But like most collections of this sort, there are bound to be some sore spots amongst fans as to what wasn’t included as opposed to what was.  For my money, no fight scene compilation could be complete without Jackie Chan’s legendary bout with American kickboxing champion Benny “The Jet” Urquidez in Wheels on Meals, or Jet Li’s acrobatics atop swaying ladders in Once Upon a Time in China.  This video names Bruce Lee the top martial artist, but where are his films?  Surely the mirror sequence in Enter the Dragon merits mention?

Still, when the existing choices are lined up and presented one right after another, it’s hard not to appreciate the eyes behind the selections.  I’m grateful at least that some action fans might get a taste of Asian glory with this collection, including great scenes from Fist of Legend, Black Mask, and The Killer.  Scenes of grace and style play against scenes of hardcore bloodshed…it’s all in a day’s work for action stars.

Perhaps I’m reading too much into it all.  Ultimate Fights is easily enjoyed on the most base level by delivering action, action and more action while trimming all fat and excess.  It’s not the best of action by any means, but still serves as an interesting selection, and one that’s bound to get fans excited about seeking out a few of these films and watching them in their entirety.

Video **

The widescreen problem really eats at me here and prevents me from giving a higher rating to an otherwise fine video presentation, which maintains a sense of quality from start to finish despite the included films’ various ages and backgrounds.  If you don’t follow Asian films as closely, you might not be distracted by the pan & scan as much, but for me, I found myself missing every object or fighter that was cropped out of the viewing area.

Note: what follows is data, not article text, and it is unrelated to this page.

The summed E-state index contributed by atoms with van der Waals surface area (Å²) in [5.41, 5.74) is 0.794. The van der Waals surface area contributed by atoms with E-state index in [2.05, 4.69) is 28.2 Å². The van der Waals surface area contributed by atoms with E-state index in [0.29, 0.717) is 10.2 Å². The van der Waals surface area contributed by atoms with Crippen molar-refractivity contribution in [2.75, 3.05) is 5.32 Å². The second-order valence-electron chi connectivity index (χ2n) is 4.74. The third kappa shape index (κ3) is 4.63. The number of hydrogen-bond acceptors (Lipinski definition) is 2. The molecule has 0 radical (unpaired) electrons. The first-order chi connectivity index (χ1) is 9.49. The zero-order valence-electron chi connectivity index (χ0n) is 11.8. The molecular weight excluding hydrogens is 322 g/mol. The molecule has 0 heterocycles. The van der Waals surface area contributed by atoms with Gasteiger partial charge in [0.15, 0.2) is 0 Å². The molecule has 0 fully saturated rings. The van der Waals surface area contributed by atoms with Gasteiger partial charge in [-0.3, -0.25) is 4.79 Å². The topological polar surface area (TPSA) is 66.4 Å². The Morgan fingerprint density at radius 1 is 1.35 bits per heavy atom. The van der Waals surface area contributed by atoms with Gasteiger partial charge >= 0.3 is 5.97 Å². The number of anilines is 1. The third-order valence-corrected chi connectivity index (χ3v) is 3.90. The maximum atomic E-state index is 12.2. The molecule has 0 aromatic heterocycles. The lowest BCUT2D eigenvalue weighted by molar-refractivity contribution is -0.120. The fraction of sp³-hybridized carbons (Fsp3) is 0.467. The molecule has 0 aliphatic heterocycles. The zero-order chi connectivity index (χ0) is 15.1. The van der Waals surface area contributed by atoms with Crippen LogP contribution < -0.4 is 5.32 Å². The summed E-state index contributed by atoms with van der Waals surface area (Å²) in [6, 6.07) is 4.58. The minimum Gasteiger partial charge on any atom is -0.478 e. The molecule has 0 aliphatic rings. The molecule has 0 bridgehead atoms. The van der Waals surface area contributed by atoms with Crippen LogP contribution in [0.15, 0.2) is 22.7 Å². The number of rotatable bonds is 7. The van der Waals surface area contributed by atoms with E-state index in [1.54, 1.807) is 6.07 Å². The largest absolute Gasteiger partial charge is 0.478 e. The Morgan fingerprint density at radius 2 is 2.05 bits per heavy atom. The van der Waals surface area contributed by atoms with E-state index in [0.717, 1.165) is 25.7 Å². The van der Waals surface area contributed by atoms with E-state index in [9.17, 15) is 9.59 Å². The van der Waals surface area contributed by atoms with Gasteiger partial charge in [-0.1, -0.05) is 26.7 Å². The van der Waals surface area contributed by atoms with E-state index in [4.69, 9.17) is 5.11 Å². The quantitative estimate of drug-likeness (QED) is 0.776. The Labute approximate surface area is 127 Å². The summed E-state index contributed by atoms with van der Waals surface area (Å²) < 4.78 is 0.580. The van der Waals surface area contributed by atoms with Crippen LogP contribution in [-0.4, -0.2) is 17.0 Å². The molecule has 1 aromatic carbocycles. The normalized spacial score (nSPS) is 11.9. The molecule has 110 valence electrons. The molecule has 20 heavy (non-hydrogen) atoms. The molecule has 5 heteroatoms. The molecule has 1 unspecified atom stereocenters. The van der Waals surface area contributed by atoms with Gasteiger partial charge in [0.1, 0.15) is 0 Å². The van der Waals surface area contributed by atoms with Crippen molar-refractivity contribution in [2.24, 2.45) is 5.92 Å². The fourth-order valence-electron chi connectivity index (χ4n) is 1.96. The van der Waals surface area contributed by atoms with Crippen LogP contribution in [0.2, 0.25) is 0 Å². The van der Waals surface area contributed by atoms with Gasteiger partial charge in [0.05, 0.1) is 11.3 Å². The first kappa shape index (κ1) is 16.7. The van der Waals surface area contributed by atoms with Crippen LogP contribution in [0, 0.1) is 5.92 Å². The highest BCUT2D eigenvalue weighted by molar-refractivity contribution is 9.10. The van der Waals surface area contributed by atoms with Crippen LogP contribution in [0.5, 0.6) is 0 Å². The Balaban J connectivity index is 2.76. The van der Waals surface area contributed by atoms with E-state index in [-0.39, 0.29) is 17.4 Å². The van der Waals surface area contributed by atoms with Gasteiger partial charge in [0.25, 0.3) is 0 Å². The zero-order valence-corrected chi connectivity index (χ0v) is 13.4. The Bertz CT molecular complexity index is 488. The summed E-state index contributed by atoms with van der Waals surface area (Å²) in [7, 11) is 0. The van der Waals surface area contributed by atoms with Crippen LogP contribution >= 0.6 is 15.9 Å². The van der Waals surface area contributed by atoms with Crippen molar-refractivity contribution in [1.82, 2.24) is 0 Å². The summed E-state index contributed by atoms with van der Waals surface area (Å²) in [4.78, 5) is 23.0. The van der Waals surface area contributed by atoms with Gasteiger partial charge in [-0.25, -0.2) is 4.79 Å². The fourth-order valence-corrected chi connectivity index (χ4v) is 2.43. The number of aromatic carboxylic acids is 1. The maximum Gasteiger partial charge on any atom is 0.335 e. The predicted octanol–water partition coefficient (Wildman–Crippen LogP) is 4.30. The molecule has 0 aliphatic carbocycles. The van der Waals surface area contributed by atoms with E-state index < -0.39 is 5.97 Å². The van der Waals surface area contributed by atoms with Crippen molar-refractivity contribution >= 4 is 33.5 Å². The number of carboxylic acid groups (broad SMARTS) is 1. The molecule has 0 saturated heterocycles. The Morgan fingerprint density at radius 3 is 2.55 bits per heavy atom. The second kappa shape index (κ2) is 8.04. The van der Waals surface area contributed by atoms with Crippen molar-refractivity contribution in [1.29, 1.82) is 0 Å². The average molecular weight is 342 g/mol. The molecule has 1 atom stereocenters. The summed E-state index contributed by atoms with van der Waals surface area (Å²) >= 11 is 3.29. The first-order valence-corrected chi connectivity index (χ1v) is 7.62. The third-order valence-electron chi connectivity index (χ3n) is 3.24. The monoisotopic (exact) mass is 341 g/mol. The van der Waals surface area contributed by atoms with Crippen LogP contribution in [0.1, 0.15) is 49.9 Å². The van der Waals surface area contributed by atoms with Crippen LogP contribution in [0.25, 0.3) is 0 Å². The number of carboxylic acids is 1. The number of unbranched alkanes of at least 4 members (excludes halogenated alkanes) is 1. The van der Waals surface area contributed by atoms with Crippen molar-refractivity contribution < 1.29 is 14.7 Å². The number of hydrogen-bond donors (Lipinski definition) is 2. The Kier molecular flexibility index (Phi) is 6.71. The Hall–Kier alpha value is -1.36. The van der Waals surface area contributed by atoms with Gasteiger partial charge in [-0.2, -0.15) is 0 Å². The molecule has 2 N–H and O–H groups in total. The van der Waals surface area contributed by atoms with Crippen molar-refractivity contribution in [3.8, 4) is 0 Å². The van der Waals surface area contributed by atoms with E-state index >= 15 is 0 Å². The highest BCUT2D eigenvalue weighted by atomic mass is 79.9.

Audio ***1/2

The 5.1 soundtrack is quite explosive, as you might expect…the more modern the movie clip, the better the use of sound.  Fists, blades and bullets slash every which way, keeping you right in the middle of the action.  The scenes are intercut with some good techno music clips as well.  There is not much dynamic range here, however…the film plays at one level:  LOUD.

Features ****

For a film that clocks in at under an hour, Flix Mix certainly delivered an impressive features package here.  The best for me was the commentary track by legendary director Tsui Hark, who talks about each scene specifically as it plays.  A second commentary features different fight masters explaining how certain effects were achieved.

Also included is a 10 minute featurette on staging fight scenes, a music-only track that scores a techno beat to the fight scenes, a name-that-frame trivia game, profiles of some of the featured stars, trailers for some of the included movies, a programming feature that lets you play your top five clips, stats for each fight, some DVD ROM extras, and a cool subtitle feature called Flix Facts.  When activated, you get some extra trivia and notes about each fight sequence as it plays.

Summary:

Ultimate Fights is not a bad way to kill an hour, making this an ideal title for rental.  Action fans who feel the need for a straight fix of fist pumping, high kicking, blood oozing jolt of testosterone need look no further than this compilation that hits first and asks questions afterwards.